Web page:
Van the man Heflin (1910 – 1971)
It’s day 6 of the Summer Under the Stars Blogathon, hosted by Sittin’ on a Backyard Fence, a month-long celebration of Turner Classic Movies’ much-loved Summer Under the Stars festival. Each day, the network is featuring a movie star with a marathon of their films, and each day Sittin on a Backyard Fence is playing host to a roster of bloggers who are sharing their thoughts on it. Today the spotlight is on Van Heflin, one of my all time favorites. This post was originally published two years ago, but it felt right to dust it off in honor of my man Van.
So the other night I’m halfway through my second glass of Shiraz and I’m hit with a sudden craving. You know what I mean … that inexplicable, sudden, maddening craving that is generally fulfilled by processed sugars . Or complex carbohydrates. Or MGM musicals. Or all three, really, who am I kidding? MGM musicals, after all, have much in common with my empty-calorie companions: there is little, if any, nutritional value but boy-oh-boy if they don’t make you feel good! So last night I satisfy the itch by tearing through my DVD library looking for something to hit the spot … hidden in the back is ‘Till the Clouds Roll By, from 1946.
TILL THE CLOUDS ROLL BY (1946) – screen caps pulled from LikeTelevision
Lena Horne, Judy Garland, Frank Sinatra, Dinah Shore, June Allyson, Kathryn Grayson, Angie Lansbury and Van Johnson in an MGM technicolor extravaganza? That tingly sensation took hold. This was gonna be a great night.
Problem was, I purchased the DVD from a grocery store checkout line and the quality of the video transfer was shameful, and especially disappointing because I really wanted the bright, popping, obnoxiously potent pigments of the original print. (Kinda like getting animal crackers when what you really want is a big fat oreo.)
It’s not like I was expecting Ghandi, OK? And Hollywood biopics of the 40s and 50s are particularly notorious for flouting fact in favor of fiction so I was ready to take the plot of ‘Till the Clouds Roll By, the supposed story of the life of Jerome Kern, with a grain of salt. All I wanted was musical delirium and was quite prepared to fast-forward through the gosh-oh-gee-ain’t-life-swell scenes to get my fix.
But the fast-forward button was foiled by one Van Heflin.
Now I was going to have to pay attention. I’m sure all of us have certain favorites who more or less dictate whether or not we’re going to give a movie a shot. Van Heflin is absolutely one of mine. Even if my finger is about to switch the off button, if Heflin walks into the frame I have no choice but to watch. He simply leaves me no choice in the matter.
Original 1946 movie poster for TILL THE CLOUDS ROLL BY. If you’ll notice, Heflin’s cartoon looks suspiciously similar to Beethoven. (What a role THAT would have been!)
To some, Van Heflin may look like a “squat-faced kumquat” (<– © my Mother) but, I beg to differ. Maybe I’m just a sucker for squat-faced kumquats, but Heflin possesses a just-the-right-side-of-danger bad-boy edge that never fails to make my toes curl. The bobby-soxers may have swooned for Van Johnson when he makes his toe-tapping cameo in ‘Till the Clouds Roll By, but this gal’s swooning heart belongs to the other Van.
One never quite knows what to expect when Heflin steps into a picture. Is he going to melt my heart or murder my grandmother? Heflin toes the line between kindness and cruelty, danger and delight, with ease and dexterity … for it is perfectly clear that he is entirely capable of both. Suffice to say, Heflin is not a granny killer in ‘Till the Clouds Roll By (nor is he in any of his films, so I don’t know why I’m so gung-ho on the analogy) but Heflin’s very likeable role as Kern’s mentor and friend is still shadowed with his unique brand of roguish charm. Was this effect augmented by the fact that in Till the Clouds Roll By Heflin is surrounded by 1-dimensional, superficial character cut-outs? (Even darling Robert Walker is a bit of a yawn.) Well … perhaps. But I wager it’s due to the fact that Heflin is an absolute powerhouse of an actor, a total scene-stealer, and more often than not simply ends up walking away with any picture he’s in.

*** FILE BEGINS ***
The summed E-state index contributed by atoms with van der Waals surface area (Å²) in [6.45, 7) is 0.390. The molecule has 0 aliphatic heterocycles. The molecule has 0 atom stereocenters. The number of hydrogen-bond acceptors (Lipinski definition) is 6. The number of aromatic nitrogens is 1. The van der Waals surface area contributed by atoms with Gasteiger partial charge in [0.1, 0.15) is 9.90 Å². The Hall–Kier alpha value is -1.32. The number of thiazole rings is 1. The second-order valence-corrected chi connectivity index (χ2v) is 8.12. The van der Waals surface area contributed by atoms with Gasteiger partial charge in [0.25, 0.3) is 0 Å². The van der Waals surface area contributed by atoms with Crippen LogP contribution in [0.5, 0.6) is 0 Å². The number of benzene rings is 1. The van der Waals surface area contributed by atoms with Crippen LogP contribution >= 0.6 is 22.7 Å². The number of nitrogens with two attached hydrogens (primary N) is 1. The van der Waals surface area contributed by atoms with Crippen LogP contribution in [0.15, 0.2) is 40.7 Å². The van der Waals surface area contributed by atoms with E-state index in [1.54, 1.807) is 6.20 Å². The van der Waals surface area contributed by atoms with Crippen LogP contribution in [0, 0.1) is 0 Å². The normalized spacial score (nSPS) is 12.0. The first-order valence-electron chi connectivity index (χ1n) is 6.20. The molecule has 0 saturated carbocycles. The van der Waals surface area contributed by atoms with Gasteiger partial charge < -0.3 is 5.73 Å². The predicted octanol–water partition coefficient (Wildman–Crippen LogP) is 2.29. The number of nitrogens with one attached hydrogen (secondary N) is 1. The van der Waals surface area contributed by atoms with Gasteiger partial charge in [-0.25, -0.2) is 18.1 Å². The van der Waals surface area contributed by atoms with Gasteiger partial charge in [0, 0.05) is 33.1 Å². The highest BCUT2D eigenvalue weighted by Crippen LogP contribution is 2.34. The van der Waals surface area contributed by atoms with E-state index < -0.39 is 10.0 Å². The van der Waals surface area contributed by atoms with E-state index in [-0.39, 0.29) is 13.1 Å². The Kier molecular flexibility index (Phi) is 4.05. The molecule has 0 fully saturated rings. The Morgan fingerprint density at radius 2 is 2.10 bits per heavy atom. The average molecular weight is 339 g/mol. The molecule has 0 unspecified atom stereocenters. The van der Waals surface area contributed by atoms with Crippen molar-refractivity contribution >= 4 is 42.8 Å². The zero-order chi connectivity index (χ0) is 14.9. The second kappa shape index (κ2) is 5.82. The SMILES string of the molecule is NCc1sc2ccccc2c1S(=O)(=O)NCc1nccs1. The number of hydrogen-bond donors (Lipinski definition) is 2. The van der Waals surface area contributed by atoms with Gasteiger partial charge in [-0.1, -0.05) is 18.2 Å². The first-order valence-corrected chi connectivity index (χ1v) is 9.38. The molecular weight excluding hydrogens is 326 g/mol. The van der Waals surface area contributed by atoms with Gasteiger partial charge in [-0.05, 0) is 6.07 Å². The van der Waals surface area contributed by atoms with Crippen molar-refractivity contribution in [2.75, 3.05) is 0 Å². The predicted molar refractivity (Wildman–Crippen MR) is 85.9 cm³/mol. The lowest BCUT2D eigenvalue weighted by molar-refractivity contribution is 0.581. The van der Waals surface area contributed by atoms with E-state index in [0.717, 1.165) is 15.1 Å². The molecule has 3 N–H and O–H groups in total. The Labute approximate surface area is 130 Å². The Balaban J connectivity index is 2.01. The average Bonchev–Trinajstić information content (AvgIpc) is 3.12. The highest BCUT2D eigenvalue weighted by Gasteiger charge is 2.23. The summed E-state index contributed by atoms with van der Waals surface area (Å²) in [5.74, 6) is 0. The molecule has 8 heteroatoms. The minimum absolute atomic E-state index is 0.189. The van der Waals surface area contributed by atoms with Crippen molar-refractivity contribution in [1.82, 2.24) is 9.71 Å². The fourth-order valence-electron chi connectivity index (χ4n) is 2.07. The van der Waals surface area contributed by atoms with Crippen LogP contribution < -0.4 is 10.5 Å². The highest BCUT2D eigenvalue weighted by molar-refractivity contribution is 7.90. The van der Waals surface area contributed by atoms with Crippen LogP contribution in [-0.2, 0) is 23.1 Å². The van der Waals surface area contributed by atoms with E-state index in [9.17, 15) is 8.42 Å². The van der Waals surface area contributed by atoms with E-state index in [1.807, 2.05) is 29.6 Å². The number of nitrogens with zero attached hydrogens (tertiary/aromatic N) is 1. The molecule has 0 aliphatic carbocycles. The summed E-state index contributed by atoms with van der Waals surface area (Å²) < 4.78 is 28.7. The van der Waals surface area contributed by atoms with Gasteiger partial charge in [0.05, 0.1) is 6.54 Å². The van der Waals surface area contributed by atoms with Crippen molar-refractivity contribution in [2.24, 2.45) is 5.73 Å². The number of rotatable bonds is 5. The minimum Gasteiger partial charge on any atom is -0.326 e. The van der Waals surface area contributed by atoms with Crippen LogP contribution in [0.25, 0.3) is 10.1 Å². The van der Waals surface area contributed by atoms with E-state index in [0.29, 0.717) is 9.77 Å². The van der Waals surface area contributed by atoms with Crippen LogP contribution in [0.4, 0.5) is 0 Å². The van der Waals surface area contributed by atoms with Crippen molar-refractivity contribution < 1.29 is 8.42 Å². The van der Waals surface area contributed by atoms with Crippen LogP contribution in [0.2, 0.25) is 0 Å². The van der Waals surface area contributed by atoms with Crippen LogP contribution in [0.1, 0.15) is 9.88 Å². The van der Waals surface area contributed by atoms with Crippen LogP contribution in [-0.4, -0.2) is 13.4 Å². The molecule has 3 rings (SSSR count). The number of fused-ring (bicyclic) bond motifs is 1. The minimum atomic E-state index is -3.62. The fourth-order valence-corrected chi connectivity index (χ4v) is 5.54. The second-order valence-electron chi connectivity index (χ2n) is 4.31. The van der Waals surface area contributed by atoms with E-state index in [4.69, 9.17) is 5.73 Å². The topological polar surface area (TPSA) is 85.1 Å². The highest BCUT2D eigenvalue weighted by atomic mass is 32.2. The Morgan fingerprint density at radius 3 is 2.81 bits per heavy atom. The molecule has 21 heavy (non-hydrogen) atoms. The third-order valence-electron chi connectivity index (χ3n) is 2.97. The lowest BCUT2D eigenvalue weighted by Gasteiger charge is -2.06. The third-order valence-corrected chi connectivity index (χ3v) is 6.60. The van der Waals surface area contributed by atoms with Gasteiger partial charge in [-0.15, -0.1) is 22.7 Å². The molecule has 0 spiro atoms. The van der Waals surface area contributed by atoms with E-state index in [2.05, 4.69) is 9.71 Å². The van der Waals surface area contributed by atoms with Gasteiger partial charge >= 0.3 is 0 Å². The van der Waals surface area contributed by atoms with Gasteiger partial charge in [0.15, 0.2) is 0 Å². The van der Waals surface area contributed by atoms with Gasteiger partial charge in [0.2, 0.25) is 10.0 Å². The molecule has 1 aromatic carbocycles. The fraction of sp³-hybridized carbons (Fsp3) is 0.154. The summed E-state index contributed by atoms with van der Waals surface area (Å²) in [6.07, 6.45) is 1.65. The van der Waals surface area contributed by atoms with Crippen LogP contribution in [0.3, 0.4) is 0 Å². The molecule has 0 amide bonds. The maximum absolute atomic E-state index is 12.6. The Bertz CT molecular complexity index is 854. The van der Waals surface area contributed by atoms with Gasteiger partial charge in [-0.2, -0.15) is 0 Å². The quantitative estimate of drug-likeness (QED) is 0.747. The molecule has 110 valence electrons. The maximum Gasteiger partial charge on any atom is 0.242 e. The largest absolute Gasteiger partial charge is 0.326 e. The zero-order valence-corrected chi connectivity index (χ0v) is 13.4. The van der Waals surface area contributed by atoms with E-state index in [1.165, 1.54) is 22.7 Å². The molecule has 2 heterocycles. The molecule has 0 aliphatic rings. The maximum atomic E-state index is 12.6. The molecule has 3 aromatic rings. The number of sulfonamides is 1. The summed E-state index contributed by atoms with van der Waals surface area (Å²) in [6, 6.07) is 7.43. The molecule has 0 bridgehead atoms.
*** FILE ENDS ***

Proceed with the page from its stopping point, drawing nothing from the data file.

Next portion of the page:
Once upon a time, Louis B. Mayer took one look at Heflin and told him flat-out, “You’ll never get the girl at the end [of the movie].” Heflin said, “I just didn’t have the looks and if I didn’t do a good acting job I looked terrible.”
Well, Mr. Mayer? Taking inventory of Heflin’s show-stopping performances in The Strange Love of Martha Ivers, Johnny Eager, Possessed, The Prowler, Black Widow, Shane and 3:10 to Yuma, I think what you’ll find staring you back in the face is a prominently raised middle finger.
The object of Joan Crawford’s crazed affection in Posessed. (My favorite Heflin film.)
His best roles are the 40s noirs that demanded a new breed of leading man. John Garfield and Humphrey Bogart weren’t matinee idols, but they smoldered on screen and Heflin was perfect for the postwar realism that American audiences, sobered by War, demanded. The Robert Taylors of the world found themselves having to toughen up their image while guys like Hef were ahead of the curve. There is a confidence, even swagger, to Hef’s complete command of himself on screen, giving full credit to the credence that confidence is sexy. Not only do we believe that Joan Crawford is dangerously obsessed with him in Possessed… we totally get it.
Whatever Heflin may have lacked in conventional good looks mattered nothing. His undeniable appeal was rooted deep within and his performances, when viewed today, are still fresh and exciting. Overlooked today as, sadly, his work tends to be, Heflin was without doubt one of the finest actors to first emerge on the scene of postwar American cinema… and one hell of a cool cat.
With Barbara Stanwyck in The Strange Love of Martha Ivers